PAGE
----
- Hamilton, Paul
- North Carolina State University
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- As we enter a post-genomic era, it has become apparent that a significant number of the genes identified in bacterial genomes encode proteins of unknown function. The development and refinement of tools and techniques to elucidate the function of these poorly characterized proteins will be required.
One of the goals of this research is the development of peptide-based tools to determine the role of various proteins of unknown function in bacterial metabolism and virulence. In addition, many of the genes encoding proteins of unknown function are required for cell viability. These essential genes represent valid targets for antibacterial drug discovery but are typically not accessible using standard biochemical assays. The peptide-based tools developed to ascribe function to these essential gene products can be readily converted into high throughput screening (HTS) assays for drug discovery. Another goal of this research will be to develop assays and screen compound collections for new antibacterials.
- Build 5-10 phage display peptide libraries and establish techniques for screening the libraries
- Identify peptides that bind to and inhibit the function of 5 essential bacterial genes
- Demonstrate that through in vivo expression of target-specific peptides that the peptides inhibit bacterial viability
Build peptide-based, HTS-compatible assays for 3 essential bacterial targets and use those assays to screen a compound collection
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- Non-Technical Summary: Infectious diseases are still a leading cause of death worldwide. With increasing antibiotic resistance among bacterial pathogens and the emergence of hard-to-treat opportunistic infections, the need for new antibiotics continues. This research is focused towards developing tools to increase our understanding of the functions required for bacterial viability and the development of assays to discover new antibiotics to treat bacterial infections.
Approach: Phage display is a powerful technology that can used to identify peptides that bind to a wide range of targets from proteins to biomaterials. Combinatorial peptide libraries are constructed by inserting peptide-encoding oligonucleotides into gene III of bacteriophage M13. The resulting peptide fusions are displayed on the surface of the bacteriophage and can be screened for binding to a target of interest. When applied to protein targets, the peptides isolated are directed to functional sites on the protein and don't bind randomly to the protein. For an enzyme, this includes targeting the active site and the peptide will function as an inhibitor of the enzymatic activity, even if the enzymatic substrates are none peptidic in nature. For example, peptides have been isolated by phage display that bind to alcohol dehydrogenase and inhibit the conversion of ethanol to acetaldehyde with a Ki of 80 nM. In addition to their use as inhibitors in biochemical reactions, peptides can be expressed inside cells to bind the target protein and disrupt its function. When applied to proteins that are essential for cell viability, this "protein knockout" will result in inhibition of cell growth. Peptide-based protein knockouts can be generated for proteins of unknown function that are indentified by genomics and used to characterize and dissect the proteins function. Monitoring cell viability, metabolism and gene expression profiles during expression of the peptide inhibitor will lead to an understanding of the role of various proteins of unknown function. The peptides identified by phage display are high affinity binding agents. The affinity of the peptide for a protein target is typically in the range of low nM to low ?M. Also, the peptides are generally very specific for their protein target with the ability to selectively bind to the target in the presence of high concentrations of other proteins. As such, these affinity reagents can be used in a variety of biochemical techniques including affinity-based protein purification, co-precipitation reactions and Western Blots to isolate and characterize a protein. In addition, the peptides can be labeled with a detector molecule and used to develop screening assays. With increasing antibiotic resistance among bacterial pathogens and the emergence of hard-to-treat opportunistic infections, the need for new antibiotics continues. Bacterial genomics has provided a large number of new targets for antibacterial drug discovery. As described above, a significant number of the essential genes identified by genomics encode proteins of unknown function. In previous work, we have shown that peptides isolated by phage display can be used as surrogate ligands to develop HTS-compatible assays to screen chemical compound collections for the discovery of new antibacterial agents.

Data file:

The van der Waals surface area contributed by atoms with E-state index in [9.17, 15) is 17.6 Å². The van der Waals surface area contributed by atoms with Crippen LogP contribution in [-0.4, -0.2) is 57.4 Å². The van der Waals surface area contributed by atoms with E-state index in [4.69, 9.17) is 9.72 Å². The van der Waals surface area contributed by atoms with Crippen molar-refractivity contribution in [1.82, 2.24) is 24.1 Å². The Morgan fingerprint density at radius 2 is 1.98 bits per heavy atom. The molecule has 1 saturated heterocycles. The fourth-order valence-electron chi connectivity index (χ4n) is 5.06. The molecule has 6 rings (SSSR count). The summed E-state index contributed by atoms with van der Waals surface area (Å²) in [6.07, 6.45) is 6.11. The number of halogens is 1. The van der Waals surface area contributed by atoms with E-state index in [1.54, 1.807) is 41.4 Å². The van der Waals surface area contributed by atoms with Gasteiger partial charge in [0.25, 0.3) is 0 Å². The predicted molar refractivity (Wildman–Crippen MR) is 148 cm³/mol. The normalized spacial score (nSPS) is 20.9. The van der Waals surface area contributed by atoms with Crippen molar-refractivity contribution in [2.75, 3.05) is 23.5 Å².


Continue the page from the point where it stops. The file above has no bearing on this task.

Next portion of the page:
- Funding Source
- Nat'l. Inst. of Food and Agriculture
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- Bacterial Pathogens
- Antimicrobial Resistance